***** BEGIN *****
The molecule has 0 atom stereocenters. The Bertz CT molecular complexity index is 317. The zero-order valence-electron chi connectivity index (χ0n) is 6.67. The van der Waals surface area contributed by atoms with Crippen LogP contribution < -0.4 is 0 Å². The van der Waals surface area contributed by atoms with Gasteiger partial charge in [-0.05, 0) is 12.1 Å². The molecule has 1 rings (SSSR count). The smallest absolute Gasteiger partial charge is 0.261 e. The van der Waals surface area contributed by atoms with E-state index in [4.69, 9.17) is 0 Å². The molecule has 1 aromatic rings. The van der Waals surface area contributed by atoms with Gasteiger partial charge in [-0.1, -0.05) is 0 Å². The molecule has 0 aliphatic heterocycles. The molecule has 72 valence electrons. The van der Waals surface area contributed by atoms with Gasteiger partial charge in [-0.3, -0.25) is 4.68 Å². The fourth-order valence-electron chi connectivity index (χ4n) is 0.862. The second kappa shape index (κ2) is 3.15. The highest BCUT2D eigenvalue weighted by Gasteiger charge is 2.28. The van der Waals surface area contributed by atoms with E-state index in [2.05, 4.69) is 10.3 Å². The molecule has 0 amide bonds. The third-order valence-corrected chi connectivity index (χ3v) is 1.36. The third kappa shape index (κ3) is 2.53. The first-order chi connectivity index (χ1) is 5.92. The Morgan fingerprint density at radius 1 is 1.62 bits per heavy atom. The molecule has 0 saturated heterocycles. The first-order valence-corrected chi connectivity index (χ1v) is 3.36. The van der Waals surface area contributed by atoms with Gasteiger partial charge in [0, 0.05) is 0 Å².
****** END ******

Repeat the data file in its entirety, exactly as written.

The molecule has 0 atom stereocenters. The Bertz CT molecular complexity index is 317. The zero-order valence-electron chi connectivity index (χ0n) is 6.67. The van der Waals surface area contributed by atoms with Crippen LogP contribution < -0.4 is 0 Å². The van der Waals surface area contributed by atoms with Gasteiger partial charge in [-0.05, 0) is 12.1 Å². The molecule has 1 rings (SSSR count). The smallest absolute Gasteiger partial charge is 0.261 e. The van der Waals surface area contributed by atoms with E-state index in [4.69, 9.17) is 0 Å². The molecule has 1 aromatic rings. The van der Waals surface area contributed by atoms with Gasteiger partial charge in [-0.1, -0.05) is 0 Å². The molecule has 0 aliphatic heterocycles. The molecule has 72 valence electrons. The van der Waals surface area contributed by atoms with Gasteiger partial charge in [-0.3, -0.25) is 4.68 Å². The fourth-order valence-electron chi connectivity index (χ4n) is 0.862. The second kappa shape index (κ2) is 3.15. The highest BCUT2D eigenvalue weighted by Gasteiger charge is 2.28. The van der Waals surface area contributed by atoms with E-state index in [2.05, 4.69) is 10.3 Å². The molecule has 0 amide bonds. The third-order valence-corrected chi connectivity index (χ3v) is 1.36. The third kappa shape index (κ3) is 2.53. The first-order chi connectivity index (χ1) is 5.92. The Morgan fingerprint density at radius 1 is 1.62 bits per heavy atom. The molecule has 0 saturated heterocycles. The first-order valence-corrected chi connectivity index (χ1v) is 3.36. The van der Waals surface area contributed by atoms with Gasteiger partial charge in [0, 0.05) is 0 Å².